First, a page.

So every article I’m going to start with a cyber security related quote. Feel free to send me your favorite quote or make one up and then I’ll quote you! (I’ll even link to your social media and/or website also)
Passwords are like underwear: don’t let people see it, change it very often, and you shouldn’t share it with strangers.”
Now after the quote I’ll tell you the domain and objective the given topic covers, but today will be an overview of the certification.
What is the CISSP? And why should you care?
As an IT professional I know you spend a lot of time studying new technologies and staying up-to-date in your career fields. So you’ve most likely heard about the CISSP at some point. It is after all considered one of the IT industry’s top security certifications. If you don’t believe me just look at the salaries of professionals who carry this certification.
The certification is developed by ISC(2) “squared” full name being International Information System Security Certification Consortium.
The exam divides up topics into areas that are called domains. Each domain has related objectives. The domains & objectives are based on what the ISC(2) calls the CBK or “common body of knowledge”. The CBK is developed based on research into the actual working knowledge that security professionals need to have. This is referred to as job task analysis.
It has been said that the CISSP material is a mile wide and an inch deep. Or for those using the metric system a kilometer wide and centimeter deep. In essence the exam covers a very large variety of topics but more on a surface level without going into extreme detail. I would say the goal of the CISSP is to provide a solid foundational knowledge in IT security, and is amazing for those in management or positions that have the ability to shape the information systems landscape of their organization.
There are 8 domains:
1. SECURITY AND RISK MANAGEMENT
2. ASSET SECURITY
3. SECURITY ARCHITECTURE AND ENGINEERING
4. COMMUNICATION AND NETWORK SECURITY
5. IDENTITY AND ACCESS MANAGEMENT (IAM)
6. SECURITY ASSESSMENT AND TESTING
7. SECURITY OPERATIONS
8. SOFTWARE DEVELOPMENT SECURITY
I want to point out that each and every one of those 8 domains can be an entire specialized career within cybersecurity. So you can imagine the breadth of topics. This is by no means a walk in the part certification.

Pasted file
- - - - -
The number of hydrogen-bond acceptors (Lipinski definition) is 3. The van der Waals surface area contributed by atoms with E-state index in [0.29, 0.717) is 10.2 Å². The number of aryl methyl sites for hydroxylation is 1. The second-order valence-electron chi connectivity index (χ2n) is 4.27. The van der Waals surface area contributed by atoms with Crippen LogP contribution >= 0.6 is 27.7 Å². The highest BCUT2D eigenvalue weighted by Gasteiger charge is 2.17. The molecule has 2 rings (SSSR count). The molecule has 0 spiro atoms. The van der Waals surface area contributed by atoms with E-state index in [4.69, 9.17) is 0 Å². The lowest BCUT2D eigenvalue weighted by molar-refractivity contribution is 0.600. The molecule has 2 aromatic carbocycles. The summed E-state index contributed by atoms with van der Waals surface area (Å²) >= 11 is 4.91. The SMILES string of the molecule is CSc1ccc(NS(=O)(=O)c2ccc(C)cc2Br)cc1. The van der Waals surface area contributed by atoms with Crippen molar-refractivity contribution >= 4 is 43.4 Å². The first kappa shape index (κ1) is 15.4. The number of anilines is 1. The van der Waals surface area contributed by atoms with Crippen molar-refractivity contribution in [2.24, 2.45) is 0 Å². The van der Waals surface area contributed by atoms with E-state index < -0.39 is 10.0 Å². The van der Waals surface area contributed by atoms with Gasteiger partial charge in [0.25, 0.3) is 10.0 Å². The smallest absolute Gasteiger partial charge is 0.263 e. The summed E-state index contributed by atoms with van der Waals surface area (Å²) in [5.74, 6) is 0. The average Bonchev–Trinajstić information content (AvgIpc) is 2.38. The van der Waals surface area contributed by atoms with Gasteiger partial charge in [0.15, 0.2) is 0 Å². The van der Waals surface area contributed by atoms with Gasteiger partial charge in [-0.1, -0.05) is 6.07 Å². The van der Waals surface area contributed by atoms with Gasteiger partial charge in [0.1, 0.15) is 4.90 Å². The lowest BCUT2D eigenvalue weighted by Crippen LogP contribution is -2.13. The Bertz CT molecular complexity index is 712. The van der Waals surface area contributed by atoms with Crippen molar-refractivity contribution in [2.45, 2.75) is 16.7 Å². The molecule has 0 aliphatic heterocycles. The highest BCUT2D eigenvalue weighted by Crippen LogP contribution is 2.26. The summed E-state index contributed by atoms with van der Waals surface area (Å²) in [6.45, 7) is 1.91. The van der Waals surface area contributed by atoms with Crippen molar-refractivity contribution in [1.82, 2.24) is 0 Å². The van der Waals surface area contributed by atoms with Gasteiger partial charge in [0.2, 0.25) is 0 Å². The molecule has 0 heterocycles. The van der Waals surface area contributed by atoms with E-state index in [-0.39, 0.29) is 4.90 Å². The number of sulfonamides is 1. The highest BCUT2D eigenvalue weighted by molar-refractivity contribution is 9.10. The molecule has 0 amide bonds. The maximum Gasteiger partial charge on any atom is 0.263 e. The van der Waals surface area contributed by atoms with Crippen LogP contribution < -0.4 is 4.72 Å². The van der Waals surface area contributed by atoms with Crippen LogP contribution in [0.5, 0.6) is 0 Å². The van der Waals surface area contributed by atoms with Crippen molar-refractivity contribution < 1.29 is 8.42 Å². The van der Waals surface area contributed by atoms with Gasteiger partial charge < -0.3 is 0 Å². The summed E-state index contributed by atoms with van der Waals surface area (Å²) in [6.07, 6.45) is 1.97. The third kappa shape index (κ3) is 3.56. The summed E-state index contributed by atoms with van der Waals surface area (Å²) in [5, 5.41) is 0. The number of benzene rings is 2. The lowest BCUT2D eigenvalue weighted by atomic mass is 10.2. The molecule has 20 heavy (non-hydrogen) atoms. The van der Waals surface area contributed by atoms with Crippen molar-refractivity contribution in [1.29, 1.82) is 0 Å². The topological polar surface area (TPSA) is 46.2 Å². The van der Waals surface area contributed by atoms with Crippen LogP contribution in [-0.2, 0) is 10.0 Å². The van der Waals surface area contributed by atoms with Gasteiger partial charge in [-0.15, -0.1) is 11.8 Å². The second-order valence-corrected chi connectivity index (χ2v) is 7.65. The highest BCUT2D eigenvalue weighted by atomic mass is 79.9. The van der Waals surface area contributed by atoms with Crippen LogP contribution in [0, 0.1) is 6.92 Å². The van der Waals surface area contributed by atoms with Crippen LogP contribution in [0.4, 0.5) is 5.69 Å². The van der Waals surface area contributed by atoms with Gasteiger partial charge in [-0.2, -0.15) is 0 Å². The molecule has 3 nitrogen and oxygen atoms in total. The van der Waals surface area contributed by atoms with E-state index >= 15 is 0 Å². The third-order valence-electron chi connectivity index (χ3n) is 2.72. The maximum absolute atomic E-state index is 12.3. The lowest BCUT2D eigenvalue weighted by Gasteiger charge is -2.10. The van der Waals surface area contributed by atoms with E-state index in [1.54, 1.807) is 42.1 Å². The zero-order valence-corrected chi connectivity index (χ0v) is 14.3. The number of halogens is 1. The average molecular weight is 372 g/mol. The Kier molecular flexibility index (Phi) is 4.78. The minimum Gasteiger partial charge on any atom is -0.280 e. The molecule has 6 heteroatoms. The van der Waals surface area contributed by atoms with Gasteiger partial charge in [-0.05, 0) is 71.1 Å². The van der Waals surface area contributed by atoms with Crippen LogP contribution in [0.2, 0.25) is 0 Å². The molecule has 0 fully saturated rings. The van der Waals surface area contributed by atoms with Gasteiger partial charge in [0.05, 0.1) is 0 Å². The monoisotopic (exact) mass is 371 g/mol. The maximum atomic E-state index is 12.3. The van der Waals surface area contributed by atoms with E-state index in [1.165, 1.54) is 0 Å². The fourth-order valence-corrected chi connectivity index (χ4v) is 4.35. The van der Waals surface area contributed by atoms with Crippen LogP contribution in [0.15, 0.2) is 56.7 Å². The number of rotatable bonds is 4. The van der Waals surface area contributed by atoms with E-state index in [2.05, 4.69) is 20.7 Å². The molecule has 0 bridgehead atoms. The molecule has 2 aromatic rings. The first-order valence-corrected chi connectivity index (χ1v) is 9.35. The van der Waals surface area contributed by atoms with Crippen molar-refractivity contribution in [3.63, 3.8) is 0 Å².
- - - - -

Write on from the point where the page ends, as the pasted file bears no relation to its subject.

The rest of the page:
Now I ‘m not going to go into the specific process of taking the exam just yet. That will end up being its own article in the future.
My goal in this inaugural article for the CISSP series is to get you familiar with the certification and help you decide if it is worth pursuing. My opinion is that regardless if you want to become certified it is worth gaining the knowledge.
Now for more in-depth information of this certification you can visit the ISC(2) website and sign up to receive their ultimate CISSP guide.
But in case you don’t feel like doing that I’ll tell you some of the info right now. Again the following information comes from the Ultimate CISSP guide found on the ISC(2) website.
Some job positions that can make use of the certification are:
• Chief Security Officers
• Chief Information Officers
• Systems and Network Administrators
• Chief Technology Officers
• Security Managers
• Systems Integrators
• Chief Risk Officers
• Systems Engineers
Some quick facts about the CISSP:
• Introduced in 1994
• United States Department of Defense approved
• Most required security certification on LinkedIn
• Exam available in 8 languages at 882 locations in 114 countries
• More than 129,000 professionals currently hold the CISSP certification
• Average CISSP Salary: US $131,030
I’ll wrap this up for now. I hope you found the information useful and keep an eye out for future articles.
If you are super-duper interested in following The CISSP series then please subscribe to this series below.